Thank you for bringing up the fact that most of the crimes and calls occur near liquor stores and bars.
The motels are being singled out to get the property they sit on.

Righeimer starts the new year with a whooper
" The CMPD is not understaffed" and completes
his abrasive banter with a threat to put the motels out of business.
What a charmer this guy is!
He also loves the sound of his voice, using 20+ minutes to say something that can be said in two, three sentences.

Happy New Year- it's time to get Righeimer out.

1/08/2014 12:47:00 PM  
Anonymous Arthur Nern said...

Yep. When you google "Law of the Instrument," the little mayor's picture comes up:

"The concept known as the law of the instrument, Maslow's hammer, Gavel or a golden hammer is an over-reliance on a familiar tool; as Abraham Maslow said in 1966, "I suppose it is tempting, if the only tool you have is a hammer, to treat everything as if it were a nail."

No, lunkhead Stevie, we're not talking about football.

Hey- didja all hear Fisler's declared war on those he calls "haters"- citizens who oppose his masters in the council majority? Funny! Glass house and all that..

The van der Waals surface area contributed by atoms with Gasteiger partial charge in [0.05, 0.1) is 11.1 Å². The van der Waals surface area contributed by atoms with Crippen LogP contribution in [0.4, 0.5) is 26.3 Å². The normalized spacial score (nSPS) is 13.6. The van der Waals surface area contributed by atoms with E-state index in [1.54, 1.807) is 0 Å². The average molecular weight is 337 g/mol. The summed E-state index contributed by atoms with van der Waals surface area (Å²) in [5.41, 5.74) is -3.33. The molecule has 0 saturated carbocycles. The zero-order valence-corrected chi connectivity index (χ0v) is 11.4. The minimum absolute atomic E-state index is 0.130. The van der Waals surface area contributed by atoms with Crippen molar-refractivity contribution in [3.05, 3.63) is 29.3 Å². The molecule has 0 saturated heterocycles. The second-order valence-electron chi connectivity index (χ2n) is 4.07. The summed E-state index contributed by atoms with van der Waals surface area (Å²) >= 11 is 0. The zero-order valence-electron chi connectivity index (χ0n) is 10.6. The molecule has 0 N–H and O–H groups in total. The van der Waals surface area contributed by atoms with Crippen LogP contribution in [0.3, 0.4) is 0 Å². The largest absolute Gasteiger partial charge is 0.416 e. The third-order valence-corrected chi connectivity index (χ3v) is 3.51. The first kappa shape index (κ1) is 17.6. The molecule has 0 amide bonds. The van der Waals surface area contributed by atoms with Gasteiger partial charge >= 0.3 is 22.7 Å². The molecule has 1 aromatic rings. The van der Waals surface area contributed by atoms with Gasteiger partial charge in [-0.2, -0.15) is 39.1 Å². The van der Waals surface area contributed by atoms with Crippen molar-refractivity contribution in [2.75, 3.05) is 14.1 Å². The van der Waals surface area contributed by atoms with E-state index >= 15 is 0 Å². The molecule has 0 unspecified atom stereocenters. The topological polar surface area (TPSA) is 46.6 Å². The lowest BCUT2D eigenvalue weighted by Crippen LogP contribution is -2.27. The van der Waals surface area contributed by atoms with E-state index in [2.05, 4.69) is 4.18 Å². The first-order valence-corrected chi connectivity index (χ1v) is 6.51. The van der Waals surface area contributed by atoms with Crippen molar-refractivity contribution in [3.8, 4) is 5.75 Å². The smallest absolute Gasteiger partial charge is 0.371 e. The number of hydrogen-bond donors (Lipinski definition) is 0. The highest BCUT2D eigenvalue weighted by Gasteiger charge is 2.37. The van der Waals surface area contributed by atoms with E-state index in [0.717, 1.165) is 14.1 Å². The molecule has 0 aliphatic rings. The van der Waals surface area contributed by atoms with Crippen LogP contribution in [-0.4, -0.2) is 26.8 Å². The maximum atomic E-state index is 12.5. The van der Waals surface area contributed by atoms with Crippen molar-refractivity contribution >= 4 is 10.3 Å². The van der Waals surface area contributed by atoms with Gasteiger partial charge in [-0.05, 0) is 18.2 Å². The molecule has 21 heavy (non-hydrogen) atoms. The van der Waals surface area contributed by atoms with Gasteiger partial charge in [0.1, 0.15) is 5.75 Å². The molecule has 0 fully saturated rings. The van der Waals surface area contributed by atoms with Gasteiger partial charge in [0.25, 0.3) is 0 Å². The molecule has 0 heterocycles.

1/08/2014 01:18:00 PM  
Anonymous Eileen Truxton said...

Mr. West, thank you for your summary of the CC meeting. I watched it on my computer and completely agree with your coverage I do have one quick question, just in case I missed it, was there a presentation of Mensinger's newly announced Simon Scholarship program? When he touted it in the DP, I looked into it. It appears to be offered in cities where the developer has shopping centers and other properties. Since I couldn't find any Simon-backed developments in Costa Mesa, I was curious if this might be putting the cart before the horse. Steve was careful to only say he's instrumental in bringing it to Newport Mesa. He never mentioned the School District giving approval. Does any one know more details, or was it another phony press release similar to the Sunshine Award for transparency?

1/08/2014 01:19:00 PM  
Anonymous Papa Smurf said...

PD not short staffed - Righeimer is living on planet Zinctar! I heard Patrol staffing was 140 short shifts from around thanksgiving to the 1st of the year just to reach minimum staffing levels. Just keep re-arranging the deck furniture Jim and don't pay any attention to the cold water.

1/08/2014 01:35:00 PM  
Anonymous Disgusted Republican said...

Did anyone hear the RIGmeister's proclamation, when explaining the Mercy House way of dealing with the homeless, that "government" either "can't do anything" or "can't accomplish anything". ?? There's a red flag!

1/08/2014 07:07:00 PM  
Anonymous now is the time said...